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The handle http://hdl.handle.net/1887/31463 holds various files of this Leiden University
dissertation.
Author: Ocak, Gürbey
Title: Vascular complications in kidney disease
Issue Date: 2015-01-14
Chapter 6
Venous and arterial thrombosis
in dialysis patients
Gürbey Ocak
Carla Y. Vossen
Joris I. Rotmans
Willem M. Lijfering
Frits R. Rosendaal
Karien J. Parlevliet
Ray T. Krediet
Els W. Boeschoten
Friedo W. Dekker
Marion Verduijn
Thromb Haemost. 2011; 106(6): 1046-1052
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Chapter 6
ABSTRACT
Background: Whether the risk of both venous and arterial thrombosis is increased in dialysis
patients as compared to the general population is unknown. In addition, it is unknown which
subgroups are at highest risk. Furthermore, it is unknown whether having a history of venous
thrombosis or arterial thrombosis prior to dialysis treatment increases mortality risk.
Methods: A total of 455 dialysis patients were followed for objectively verified symptomatic
thrombotic events between January 1997 and June 2009.
Results: The incidence rates in dialysis patients as compared to the general population
was 5.6-fold (95% CI 3.1-8.9) increased for venous thrombosis, 11.9-fold (95% CI 9.3-14.9)
increased for myocardial infarction, and 8.4-fold (95% CI 5.7-11.5) increased for ischemic
stroke. The combination of hemodialysis, lowest tertile of albumin, history of venous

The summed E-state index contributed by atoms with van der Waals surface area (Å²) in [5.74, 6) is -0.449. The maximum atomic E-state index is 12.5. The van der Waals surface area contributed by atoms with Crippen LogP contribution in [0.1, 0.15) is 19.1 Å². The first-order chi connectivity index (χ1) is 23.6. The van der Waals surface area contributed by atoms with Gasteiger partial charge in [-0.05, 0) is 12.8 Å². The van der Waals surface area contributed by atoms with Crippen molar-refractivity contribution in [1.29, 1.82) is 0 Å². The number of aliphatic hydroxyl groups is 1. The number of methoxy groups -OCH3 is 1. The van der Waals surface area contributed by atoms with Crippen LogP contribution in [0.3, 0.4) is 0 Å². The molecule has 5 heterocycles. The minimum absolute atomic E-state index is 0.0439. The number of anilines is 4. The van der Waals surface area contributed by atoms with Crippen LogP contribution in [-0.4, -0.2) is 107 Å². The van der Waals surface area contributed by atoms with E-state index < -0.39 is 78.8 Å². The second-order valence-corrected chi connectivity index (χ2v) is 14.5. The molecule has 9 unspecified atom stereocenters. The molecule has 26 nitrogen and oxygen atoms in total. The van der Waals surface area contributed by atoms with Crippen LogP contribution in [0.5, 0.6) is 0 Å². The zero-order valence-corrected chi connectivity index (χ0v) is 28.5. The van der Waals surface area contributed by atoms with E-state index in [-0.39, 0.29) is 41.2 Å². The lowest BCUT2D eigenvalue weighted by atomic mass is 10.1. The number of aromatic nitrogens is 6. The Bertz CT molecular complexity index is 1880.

thrombosis, and malignancy was associated with subsequent venous thrombosis. Increased
age, renal vascular disease, diabetes, high cholesterol levels, history of venous thrombosis,
and history of arterial thrombosis were associated with subsequent arterial thrombosis. The
all-cause mortality risk was 1.9-fold (95% CI 1.1-3.3) increased for patients with a history of
venous thrombosis and 1.9-fold (95% CI 1.4-2.6) increased for patients with a history of arterial
thrombosis. A potential limitation of this study was that in some risk categories associations
with venous thrombosis did not reach statistical significance due to small numbers.
Conclusion: Dialysis patients have clearly elevated risks of venous thrombosis and arterial
thrombosis and occurrence of venous thrombosis or arterial thrombosis prior to the start of
dialysis is associated with an increased mortality risk.
88
Venous and arterial thrombosis in dialysis patients
INTRODUCTION
In the past, venous and arterial thrombosis have been regarded as separate diseases with
different causes.1 In the last decade, however, several investigators suggested that venous
and arterial thrombosis might not be fully separate entities as several studies have shown
that patients with venous thrombosis have an increased risk of arterial thrombosis and vice
versa.2-6 Additional studies have shown that arterial and venous thrombosis share some risk